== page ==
You can provide the necessary user rights to the module via the chown fhem:dialout command and initiate a restart over the web interface via update and shutdown restart. You should send the above commands with the help of the upper input lines of the web interface on the FHEM server. After that, the module is ready for use.

The next step is to configure the PT8005. This is done by simply adding the entry

define pt8005 PT8005 /dev/ttyUSB0

to the fhem.cfg file. If the editing process doesn't work, click on Unsorted | WEB and select the value editConfig that appears in the selection menu on attr WEB. After repeating the restart, the module will appear under Everything. It can now also be opened. (Figure 3).

Figure 3: To install the PT8005 module, you just make some limited modifications to the central configuration file fhem.cfg.

Measuring and Collecting

At this point, you can send various commands via set to the sound level meter or you can request a status update via get. For example, the command set Min/Max lets you switch views among sound levels, including the lowest, the highest, and the one currently being measured. Your choices for changes in view are limited to what is displayed on the meter. The command set auto lets you switch the range for measuring sound levels. As a rule, the default value AUTO covers the range from 30 to 130dB. Alternatively, you can set the default range to 30 to 80dB (LO), 50 to 100dB (MED), and 80 to 130dB (HI).

The dBA/C switch lets you adjust settings for measurement of sound frequencies. The default value dBA should correspond to the range humans hear. PeakTech recommends the dBC setting for measuring noises produced by machines and motors. The set interval setting lets you determine the intervals at which measurements are to be taken. The default setting is for an interval lasting 60 seconds. The smallest interval possible is five seconds. The speed setting is used for response time. For general measurements, a slow response time is recommended as well as an A weighting, which will average out the noise level over a one-second time period.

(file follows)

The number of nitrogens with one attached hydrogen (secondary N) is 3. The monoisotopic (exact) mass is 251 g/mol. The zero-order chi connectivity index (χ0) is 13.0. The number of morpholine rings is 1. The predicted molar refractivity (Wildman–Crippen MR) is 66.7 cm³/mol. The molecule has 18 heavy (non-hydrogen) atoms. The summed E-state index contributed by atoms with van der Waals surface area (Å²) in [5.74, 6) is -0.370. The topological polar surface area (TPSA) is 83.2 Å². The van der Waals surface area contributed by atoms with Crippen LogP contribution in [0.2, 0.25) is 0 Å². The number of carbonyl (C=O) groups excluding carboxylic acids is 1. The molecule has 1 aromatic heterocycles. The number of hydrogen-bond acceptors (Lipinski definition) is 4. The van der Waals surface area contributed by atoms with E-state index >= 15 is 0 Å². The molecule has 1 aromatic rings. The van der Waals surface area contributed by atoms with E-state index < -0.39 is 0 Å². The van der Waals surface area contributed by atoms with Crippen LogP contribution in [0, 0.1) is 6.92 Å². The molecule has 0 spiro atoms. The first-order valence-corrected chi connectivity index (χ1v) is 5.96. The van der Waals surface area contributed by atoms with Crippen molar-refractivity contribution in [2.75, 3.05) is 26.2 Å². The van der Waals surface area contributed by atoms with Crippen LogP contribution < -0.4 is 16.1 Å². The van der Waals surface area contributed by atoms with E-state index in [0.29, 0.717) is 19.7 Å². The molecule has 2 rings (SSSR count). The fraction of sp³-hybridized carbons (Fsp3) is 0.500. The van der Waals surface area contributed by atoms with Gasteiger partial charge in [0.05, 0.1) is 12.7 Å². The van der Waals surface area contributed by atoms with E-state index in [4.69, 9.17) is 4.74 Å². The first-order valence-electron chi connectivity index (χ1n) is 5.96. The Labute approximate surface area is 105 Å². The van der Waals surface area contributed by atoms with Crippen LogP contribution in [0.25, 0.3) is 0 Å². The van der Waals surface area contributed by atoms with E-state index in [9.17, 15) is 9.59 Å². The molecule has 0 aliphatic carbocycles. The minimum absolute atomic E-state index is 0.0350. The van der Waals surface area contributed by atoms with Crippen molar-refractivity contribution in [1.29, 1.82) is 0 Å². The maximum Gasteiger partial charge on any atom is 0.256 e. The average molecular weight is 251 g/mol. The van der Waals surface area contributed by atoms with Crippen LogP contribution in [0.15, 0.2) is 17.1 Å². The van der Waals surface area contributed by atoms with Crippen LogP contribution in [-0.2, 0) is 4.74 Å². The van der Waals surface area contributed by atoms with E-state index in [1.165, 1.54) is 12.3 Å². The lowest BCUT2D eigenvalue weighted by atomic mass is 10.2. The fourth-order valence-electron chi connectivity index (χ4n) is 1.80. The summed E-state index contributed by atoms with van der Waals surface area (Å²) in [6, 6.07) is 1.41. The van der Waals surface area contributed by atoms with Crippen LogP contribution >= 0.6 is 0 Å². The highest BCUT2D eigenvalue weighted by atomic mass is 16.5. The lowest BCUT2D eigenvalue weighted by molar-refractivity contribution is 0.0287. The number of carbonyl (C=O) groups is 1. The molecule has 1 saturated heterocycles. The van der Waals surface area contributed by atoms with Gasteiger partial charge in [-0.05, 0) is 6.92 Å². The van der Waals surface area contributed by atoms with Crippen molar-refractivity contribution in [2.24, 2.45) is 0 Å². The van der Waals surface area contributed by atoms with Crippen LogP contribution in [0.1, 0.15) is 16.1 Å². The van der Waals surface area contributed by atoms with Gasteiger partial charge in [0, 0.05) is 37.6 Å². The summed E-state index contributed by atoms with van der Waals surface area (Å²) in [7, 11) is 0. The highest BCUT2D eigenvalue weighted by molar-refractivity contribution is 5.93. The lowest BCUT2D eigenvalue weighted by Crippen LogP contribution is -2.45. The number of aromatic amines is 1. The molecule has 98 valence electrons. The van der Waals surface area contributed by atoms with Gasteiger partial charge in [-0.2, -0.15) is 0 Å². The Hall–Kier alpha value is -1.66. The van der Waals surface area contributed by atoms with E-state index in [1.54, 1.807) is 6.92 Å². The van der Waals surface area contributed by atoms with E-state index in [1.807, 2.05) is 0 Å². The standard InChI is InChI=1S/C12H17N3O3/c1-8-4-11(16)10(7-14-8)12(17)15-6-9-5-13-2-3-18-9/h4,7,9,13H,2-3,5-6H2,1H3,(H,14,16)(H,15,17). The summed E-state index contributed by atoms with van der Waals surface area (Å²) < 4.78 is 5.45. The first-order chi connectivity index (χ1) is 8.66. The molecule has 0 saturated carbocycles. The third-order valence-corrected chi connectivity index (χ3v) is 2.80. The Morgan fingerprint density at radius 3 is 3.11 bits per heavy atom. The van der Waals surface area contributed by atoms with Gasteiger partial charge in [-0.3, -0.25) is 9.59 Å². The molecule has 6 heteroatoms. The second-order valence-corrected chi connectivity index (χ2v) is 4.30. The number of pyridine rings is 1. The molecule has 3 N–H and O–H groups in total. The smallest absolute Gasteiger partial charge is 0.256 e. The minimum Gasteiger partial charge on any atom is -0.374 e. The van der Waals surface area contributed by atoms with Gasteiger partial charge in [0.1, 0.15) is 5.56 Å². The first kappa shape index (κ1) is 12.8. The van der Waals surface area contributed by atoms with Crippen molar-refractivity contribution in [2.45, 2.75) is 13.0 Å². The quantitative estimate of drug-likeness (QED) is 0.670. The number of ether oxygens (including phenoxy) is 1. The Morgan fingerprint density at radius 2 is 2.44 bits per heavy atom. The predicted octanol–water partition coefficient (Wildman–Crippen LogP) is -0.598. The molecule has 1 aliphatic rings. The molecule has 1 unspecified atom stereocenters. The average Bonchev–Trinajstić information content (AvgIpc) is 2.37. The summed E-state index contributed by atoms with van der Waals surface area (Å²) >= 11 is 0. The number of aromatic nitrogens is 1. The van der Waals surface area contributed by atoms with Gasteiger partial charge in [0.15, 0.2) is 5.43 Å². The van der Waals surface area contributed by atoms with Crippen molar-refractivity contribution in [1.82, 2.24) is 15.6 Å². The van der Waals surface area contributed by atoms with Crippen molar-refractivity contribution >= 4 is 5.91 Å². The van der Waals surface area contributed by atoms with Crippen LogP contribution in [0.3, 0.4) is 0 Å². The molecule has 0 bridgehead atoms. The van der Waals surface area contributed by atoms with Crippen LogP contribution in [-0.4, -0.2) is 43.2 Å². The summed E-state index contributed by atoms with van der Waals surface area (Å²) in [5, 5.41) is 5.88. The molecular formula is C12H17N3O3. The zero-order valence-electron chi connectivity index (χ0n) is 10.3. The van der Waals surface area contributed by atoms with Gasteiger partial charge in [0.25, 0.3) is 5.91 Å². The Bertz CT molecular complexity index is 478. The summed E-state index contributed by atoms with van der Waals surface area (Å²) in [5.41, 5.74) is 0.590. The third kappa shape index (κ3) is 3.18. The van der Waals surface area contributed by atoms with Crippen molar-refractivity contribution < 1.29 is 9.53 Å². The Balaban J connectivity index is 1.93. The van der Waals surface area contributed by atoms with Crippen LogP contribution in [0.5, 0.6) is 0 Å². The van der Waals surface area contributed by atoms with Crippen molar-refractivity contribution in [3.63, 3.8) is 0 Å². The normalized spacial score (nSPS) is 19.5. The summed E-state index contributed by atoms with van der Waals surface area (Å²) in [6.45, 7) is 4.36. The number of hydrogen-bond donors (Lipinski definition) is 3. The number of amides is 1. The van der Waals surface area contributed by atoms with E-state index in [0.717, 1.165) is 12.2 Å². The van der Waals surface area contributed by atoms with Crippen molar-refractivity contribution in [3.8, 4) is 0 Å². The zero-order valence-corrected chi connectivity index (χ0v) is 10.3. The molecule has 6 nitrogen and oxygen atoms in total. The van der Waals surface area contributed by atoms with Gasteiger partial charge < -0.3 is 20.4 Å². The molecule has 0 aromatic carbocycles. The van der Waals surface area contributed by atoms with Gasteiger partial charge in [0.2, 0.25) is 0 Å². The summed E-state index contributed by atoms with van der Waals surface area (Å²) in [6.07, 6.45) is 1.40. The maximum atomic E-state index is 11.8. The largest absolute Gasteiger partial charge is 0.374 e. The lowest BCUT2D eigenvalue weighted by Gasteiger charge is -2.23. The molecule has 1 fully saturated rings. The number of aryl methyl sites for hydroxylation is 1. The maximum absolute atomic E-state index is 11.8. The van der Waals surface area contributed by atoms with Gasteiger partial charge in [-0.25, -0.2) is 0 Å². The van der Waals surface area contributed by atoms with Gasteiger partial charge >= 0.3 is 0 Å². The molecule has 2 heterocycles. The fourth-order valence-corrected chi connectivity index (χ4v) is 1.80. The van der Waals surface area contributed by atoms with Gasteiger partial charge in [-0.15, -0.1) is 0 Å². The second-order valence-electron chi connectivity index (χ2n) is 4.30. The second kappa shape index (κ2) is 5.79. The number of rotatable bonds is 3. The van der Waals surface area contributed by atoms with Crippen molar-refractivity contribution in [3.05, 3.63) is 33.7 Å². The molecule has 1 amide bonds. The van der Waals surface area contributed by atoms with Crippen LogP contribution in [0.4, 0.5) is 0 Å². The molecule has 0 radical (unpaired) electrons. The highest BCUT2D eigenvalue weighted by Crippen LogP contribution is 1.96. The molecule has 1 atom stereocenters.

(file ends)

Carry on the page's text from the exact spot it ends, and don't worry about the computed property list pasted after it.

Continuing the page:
To log the data that has been measured, you should send a createlog pt8005 command to the FHEM server. The sound level meter will appear to the left in the menu. FHEM generates a logfile for an entire year. The HochDrei club in Potsdam collects data daily for comparison with noise levels accompanying events. This was done by adding the string -%m-%d to the file name of the logfile in fhem.log.

Usually, complaints about the noise caused by parties or events are made immediately. Therefore, older logfiles are deleted via cronjob (Listing 3). Logrotate is a good alternative to cronjob. If someone complains about the noise, the membership can look through the logfile via zless and zgrep and determine whether a sound level exceeded 40dB during the pertinent time period.

Listing 3

Deleting Old Files

#! /bin/bash
#: Title:
#: Date:   2015-08-22
#: Author:   Falko Benthin
#: Version: 1
#: Description:  pt8005-Logs compress, delete after 30 days
# compress files older than three days
find /opt/fhem/log/pt8005*log -mtime +3 -exec gzip {} \;
# delete files older than 30 days
find /opt/fhem/log/pt8005*log.gz -mtime +30 -exec rm {} \;
exit 0

Often, information appears repeatedly in the logfile (e.g., mode: normal, range: 30-130 dB and overflow) that, in the case of a possible disturbance of the peace, will not be helpful. To determine what the noise level actually was, you need to edit the fhem.cfg file and replace the expression pt8005 at the end of the

define FileLog_pt8005 FileLog ./log/pt8005-%Y-%m-%d.log pt8005

line with pt8005:soundlevel:. (Figure 4).

Figure 4: The log provides up-to-the-minute information about how much noise is produced.